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Statue will honor judge, former state’s attorney

Judge Bauer (Submitted photo)

Judge Bauer (Submitted photo)

For more than a half-century, federal appeals-court judge William J. Bauer has been a leader in the legal community both in DuPage County and beyond. The nearly lifelong Elmhurst resident and native served as an assistant state’s attorney and then as state’s attorney in DuPage, and then he was a DuPage circuit judge before becoming a federal prosecutor, a federal trial-court judge and finally, a U.S. appeals-court judge.

Now, a wide range of DuPage leaders past and present and a host of other dignitaries are set to honor Bauer, 85, with a statue at a ceremony at 10 a.m. on Oct. 20 outside the DuPage County courthouse annex building in Wheaton, which the DuPage County Board renamed after Bauer late last year. Since that time, a private group seeking to honor Bauer has raised nearly $50,000 to pay for a statue of the judge that will be unveiled that day.

Originally named DuPage County Judicial Office Facility Annex, 503 N. County Farm Road, was completed in 2004 and was aimed at easing overcrowding in the courthouse. County officials moved the offices of the state’s attorney, the public defender and the Probation Department to the annex. The idea to give the building its new moniker — the William J. Bauer Judicial Office Facility Annex – was the brainchild of retired DuPage County Circuit Judge Edward R. “Ted” Duncan, a Glen Ellyn resident who is back in private practice. He proposed the idea to then-DuPage County Board Chairman Robert Schillerstrom, who won County Board support for the proposal before stepping down from the board last year.

Schillerstrom also is heading an informal committee that has spent the last year raising money to pay for the statue of Bauer. Other committee members include retired Illinois Supreme Court Justice S. Louis Rathje, financial-services executive and former DuPage Water Commission Chairman Joel Herter and Mark Wight, the chairman and CEO of Downers Grove architectural firm Wight & Company.

“We all have one thing in common: a great respect and admiration for Bill Bauer,” Schillerstrom said. “He’s been a leader in the legal community since the 1950s when he was state’s attorney. In the federal courts, they call him the ‘Sage of DuPage,’ and he is just a person that has contributed so much to the law, the legal community and to the community in general. We thought it would be very appropriate to honor him.”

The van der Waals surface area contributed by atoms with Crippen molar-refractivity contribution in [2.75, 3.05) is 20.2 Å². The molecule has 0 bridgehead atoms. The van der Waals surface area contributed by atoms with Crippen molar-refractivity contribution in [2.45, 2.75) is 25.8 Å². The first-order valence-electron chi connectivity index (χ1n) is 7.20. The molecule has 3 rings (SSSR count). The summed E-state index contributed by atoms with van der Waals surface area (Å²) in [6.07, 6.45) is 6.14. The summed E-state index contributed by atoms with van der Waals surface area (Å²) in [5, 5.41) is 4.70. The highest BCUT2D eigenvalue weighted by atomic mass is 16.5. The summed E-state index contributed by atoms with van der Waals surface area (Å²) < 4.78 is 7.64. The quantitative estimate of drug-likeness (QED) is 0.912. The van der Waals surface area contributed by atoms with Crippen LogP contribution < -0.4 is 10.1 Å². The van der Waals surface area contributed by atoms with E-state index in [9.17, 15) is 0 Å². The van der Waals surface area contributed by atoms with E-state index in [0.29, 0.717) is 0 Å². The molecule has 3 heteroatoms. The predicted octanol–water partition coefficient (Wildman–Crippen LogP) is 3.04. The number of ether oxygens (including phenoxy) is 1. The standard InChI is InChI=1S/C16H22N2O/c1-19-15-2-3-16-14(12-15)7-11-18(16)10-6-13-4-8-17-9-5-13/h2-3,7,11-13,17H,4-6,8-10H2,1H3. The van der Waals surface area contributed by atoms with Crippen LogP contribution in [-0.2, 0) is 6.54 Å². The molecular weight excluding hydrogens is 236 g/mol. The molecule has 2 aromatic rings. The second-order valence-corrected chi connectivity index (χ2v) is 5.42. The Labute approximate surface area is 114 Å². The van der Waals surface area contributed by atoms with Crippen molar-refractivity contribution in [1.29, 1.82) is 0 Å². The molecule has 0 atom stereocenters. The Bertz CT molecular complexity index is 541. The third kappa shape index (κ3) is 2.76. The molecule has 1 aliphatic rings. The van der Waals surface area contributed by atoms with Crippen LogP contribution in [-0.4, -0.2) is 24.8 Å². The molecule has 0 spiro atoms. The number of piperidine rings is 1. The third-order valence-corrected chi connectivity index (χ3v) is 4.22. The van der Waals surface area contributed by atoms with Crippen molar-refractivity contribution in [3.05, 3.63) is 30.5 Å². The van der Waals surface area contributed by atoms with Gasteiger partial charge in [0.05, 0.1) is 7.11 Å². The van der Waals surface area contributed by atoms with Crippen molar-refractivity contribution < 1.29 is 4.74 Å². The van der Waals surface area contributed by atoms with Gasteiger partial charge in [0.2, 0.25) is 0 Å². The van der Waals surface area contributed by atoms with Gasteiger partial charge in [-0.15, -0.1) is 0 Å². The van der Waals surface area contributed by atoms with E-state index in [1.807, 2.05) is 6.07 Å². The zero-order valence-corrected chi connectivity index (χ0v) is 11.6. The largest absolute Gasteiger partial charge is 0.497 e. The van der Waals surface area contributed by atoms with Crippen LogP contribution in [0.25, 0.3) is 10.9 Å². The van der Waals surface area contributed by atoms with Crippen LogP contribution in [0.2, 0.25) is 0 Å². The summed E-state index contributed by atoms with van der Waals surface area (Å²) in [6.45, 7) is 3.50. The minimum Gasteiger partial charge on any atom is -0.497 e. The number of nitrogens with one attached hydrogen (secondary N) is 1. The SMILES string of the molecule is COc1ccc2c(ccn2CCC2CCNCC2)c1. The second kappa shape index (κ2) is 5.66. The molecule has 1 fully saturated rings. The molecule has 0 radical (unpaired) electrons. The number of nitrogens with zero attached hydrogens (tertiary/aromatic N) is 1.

Schillerstrom noted that as County Board chairman, he also spearheaded naming the county’s administration building after County Board Chairman Jack Knuepfer, and he also promoted naming the actual courthouse itself after the late U.S. Rep. Henry Hyde.

“Our game plan is that we’ll dedicate the statue that will be erected and there will be inscriptions at the base of the statue. We’ll also have some information inside the building as well, explaining why Bill’s so important, although that won’t be done by the dedication,” Schillerstrom said. “These buildings are going to stand for 100 years or more, and we want something inside that will tell of Bill’s accomplishments, much like we did for Jack.”

Former Gov. James R. Thompson, who as a U.S. Attorney in the 1970s was a protégé of Bauer’s, is expected to speak at the ceremony on Oct. 20, Duncan said. The committee also is inviting all federal judges in Chicago and all Illinois Supreme Court justices, he said.

Wight was responsible for tapping the same sculptor who had created the bust of Knuepfer that sits inside the county’s administration building, Duncan said.

“The sculpture is being completed as we speak,” he said.

At the bottom of the sculpture, Duncan said, the inscription will read: “Bill Bauer is one of DuPage County’s greatest sons. His legal and judicial accomplishments are equaled only by his countless acts of kindness.”

Duncan noted that among Bauer’s legacies as a local and federal prosecutor was identifying talented professionals.

Meanwhile, Herter pointed to Bauer’s many achievements in the community outside of the law, including his service on the Elmhurst College board and on the Elmhurst Memorial Hospital board. Herter also noted that Bauer had been his business law professor while Herter was a student at Elmhurst College in the late 1950s.

“Having served with him on both boards over the years, there is nobody more dedicated and knowledgeable in the areas of law when we need expertise,” Herter said. “I have more respect for him than I can say.”

Retired DuPage County finance director George Kouba, who serves on the hospital board with Bauer, called him “a pillar of the community in DuPage County.”

“I don’t think there’s a better person to name a building after,” Kouba said. “He’s one of the straight-arrow guys. I really think that when you want to get something squared away from a legal standpoint, he’s spot-on on everything.”

Bauer has received other recent accolades as well. College of DuPage recently announced that it has named the mock courtroom in the school’s new Homeland Security Education Center after him.

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